Skip to main content

Advertisement

Advertisement

Singapore

Court of Appeal affirms dismissal of complaint against Lee Kuan Yew's lawyer over handling of earlier wills

Court of Appeal affirms dismissal of complaint against Lee Kuan Yew's lawyer over handling of earlier wills

Madam Kwa Kim Li leaving the Supreme Court on Dec 3, 2020. (Photo: TODAY/Raj Nadarajan)

SINGAPORE: The Court of Appeal on Monday (Mar 14) affirmed the determination by the Council of the Law Society to dismiss a complaint made against the late Mr Lee Kuan Yew’s lawyer, Ms Kwa Kim Li.

The complaint was one of four made against Ms Kwa by Dr Lee Wei Ling and Mr Lee Hsien Yang, who are Mr Lee Kuan Yew’s children and the executors of his estate.

Referred to by the court as the “first complaint”, it alleges that Ms Kwa failed to comply with Mr Lee Kuan Yew’s instructions to destroy his six superseded wills.

The other complaints against Ms Kwa are:

  • That she wrongfully disclosed privileged and confidential documents to Prime Minister Lee Hsien Loong without the approval of the executors (the second complaint);
  • That she failed to keep proper contemporaneous records of the instructions she received from Mr Lee Kuan Yew and the advice she gave him (the third complaint); and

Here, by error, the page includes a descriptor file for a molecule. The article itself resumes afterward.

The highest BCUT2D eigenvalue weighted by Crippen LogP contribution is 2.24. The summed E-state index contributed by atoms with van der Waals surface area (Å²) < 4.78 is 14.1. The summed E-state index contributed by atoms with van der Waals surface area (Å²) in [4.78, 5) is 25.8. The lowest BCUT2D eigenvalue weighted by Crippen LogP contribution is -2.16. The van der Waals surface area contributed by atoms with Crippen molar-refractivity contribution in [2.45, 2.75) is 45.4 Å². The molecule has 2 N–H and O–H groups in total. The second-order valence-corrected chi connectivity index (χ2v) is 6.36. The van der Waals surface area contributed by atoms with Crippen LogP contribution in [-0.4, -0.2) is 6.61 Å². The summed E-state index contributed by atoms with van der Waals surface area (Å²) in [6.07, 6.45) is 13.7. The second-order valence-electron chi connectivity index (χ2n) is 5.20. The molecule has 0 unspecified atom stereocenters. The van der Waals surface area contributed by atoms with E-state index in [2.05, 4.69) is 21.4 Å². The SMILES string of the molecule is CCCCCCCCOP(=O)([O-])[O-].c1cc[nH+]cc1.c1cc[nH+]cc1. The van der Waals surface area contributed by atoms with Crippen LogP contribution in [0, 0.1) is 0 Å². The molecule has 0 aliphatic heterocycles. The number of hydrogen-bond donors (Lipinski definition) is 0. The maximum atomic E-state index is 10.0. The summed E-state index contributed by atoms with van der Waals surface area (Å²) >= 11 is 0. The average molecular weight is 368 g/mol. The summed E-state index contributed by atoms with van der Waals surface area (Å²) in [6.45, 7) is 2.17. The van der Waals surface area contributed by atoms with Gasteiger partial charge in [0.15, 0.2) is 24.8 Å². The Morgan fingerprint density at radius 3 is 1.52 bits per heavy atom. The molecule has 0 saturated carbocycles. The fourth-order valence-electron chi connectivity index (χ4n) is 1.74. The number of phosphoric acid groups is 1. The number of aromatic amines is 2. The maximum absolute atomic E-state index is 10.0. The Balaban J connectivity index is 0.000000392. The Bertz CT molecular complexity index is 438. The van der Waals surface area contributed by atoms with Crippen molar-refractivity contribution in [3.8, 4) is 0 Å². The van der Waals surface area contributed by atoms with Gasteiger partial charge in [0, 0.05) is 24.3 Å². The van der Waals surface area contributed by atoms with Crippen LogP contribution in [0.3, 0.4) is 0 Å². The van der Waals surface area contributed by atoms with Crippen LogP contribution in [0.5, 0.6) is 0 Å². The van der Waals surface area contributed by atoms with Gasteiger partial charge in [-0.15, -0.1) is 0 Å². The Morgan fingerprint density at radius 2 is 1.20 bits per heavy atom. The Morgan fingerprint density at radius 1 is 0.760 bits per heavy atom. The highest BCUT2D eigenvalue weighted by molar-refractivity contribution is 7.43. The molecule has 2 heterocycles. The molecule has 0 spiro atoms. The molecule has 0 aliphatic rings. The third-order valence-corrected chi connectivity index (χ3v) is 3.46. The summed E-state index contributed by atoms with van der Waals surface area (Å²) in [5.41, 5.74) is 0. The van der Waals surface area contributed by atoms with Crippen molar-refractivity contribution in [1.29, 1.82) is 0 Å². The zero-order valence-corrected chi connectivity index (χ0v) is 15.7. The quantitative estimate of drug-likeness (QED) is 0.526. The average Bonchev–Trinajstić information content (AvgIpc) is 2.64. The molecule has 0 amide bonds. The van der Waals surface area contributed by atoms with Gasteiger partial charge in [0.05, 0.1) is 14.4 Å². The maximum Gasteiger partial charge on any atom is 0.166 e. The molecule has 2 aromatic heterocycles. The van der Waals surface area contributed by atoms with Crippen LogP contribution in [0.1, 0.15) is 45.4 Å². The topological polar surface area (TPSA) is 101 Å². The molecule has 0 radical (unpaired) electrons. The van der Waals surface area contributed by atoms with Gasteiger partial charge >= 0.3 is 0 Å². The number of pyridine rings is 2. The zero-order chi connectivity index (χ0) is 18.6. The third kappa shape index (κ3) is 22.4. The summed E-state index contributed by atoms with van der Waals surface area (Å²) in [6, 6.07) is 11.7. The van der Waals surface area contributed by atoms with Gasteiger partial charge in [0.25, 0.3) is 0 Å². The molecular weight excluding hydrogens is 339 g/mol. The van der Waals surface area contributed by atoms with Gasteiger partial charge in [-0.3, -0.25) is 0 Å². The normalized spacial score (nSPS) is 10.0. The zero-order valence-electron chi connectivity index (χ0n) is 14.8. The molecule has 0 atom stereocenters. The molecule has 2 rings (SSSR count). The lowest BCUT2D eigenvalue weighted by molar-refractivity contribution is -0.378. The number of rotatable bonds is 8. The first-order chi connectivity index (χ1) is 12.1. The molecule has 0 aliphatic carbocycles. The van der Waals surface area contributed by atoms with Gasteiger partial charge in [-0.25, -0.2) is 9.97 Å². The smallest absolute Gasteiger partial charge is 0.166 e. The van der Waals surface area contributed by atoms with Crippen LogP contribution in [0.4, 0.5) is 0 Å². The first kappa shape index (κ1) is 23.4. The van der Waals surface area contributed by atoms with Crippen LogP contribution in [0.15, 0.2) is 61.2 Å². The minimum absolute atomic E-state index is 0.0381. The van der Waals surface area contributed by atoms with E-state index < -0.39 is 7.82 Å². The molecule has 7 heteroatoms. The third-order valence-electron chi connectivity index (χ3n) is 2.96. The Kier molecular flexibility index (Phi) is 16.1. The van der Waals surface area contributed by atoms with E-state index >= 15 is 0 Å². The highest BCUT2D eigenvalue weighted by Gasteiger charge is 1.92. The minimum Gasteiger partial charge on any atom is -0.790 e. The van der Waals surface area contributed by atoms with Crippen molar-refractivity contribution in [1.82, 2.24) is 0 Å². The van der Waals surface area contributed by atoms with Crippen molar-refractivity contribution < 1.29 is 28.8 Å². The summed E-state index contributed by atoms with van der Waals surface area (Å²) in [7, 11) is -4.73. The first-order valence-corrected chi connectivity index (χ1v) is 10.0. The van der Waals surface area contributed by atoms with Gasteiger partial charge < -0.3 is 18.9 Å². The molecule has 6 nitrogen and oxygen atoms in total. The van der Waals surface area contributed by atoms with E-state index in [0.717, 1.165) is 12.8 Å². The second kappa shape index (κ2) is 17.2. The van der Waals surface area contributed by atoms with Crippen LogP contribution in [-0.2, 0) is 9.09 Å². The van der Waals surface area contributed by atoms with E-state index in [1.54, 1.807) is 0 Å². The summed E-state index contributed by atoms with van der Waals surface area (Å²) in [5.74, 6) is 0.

• That she gave the executors of the estate a false and misleading impression in letters dated Jun 4, 2015 and Jun 22, 2015, by failing to mention certain discussions between her and Mr Lee Kuan Yew (the fourth complaint).

Mr Lee Kuan Yew, Singapore’s founding prime minister, died on Mar 23, 2015.

Ms Kwa, the managing partner of law firm Lee & Lee, prepared a total of six wills for Mr Lee Kuan Yew between Aug 20, 2011, and Nov 2, 2012. She was not involved in the preparation of his seventh and final will.

The final will restored equal shares of the estate among Mr Lee Kuan Yew’s three children, and reintroduced a clause asking for his house at 38 Oxley Road to be demolished.

Lawyer Lee Suet Fern - Mr Lee Hsien Yang's wife - was suspended from practice in 2020 after being found guilty of misconduct over the handling of the final will.

EVENTS LEADING TO THE APPEAL

An inquiry committee convened by the Law Society recommended in its first report on May 8, 2020 that the first and second complaints should be referred to a disciplinary tribunal.

It said the third and fourth complaints were not made out and should be dismissed.

The Council of the Law Society posed further queries on the first and second complaints and referred the matter back to the committee for further consideration.

In the committee’s second report of Aug 3, 2020, it changed its stance on the first complaint, recommending that it be dismissed.

It maintained its initial position that the second complaint should be referred to a disciplinary tribunal.

Dr Lee and Mr Lee Hsien Yang then applied to the High Court seeking an order for the Law Society to apply to the Chief Justice to appoint a disciplinary tribunal for a formal investigation into the conduct of Ms Kwa in relation to each of those complaints.

Their application was granted by Justice Valerie Thean on Apr 21 last year for the first and fourth complaints. The judge dismissed the third complaint.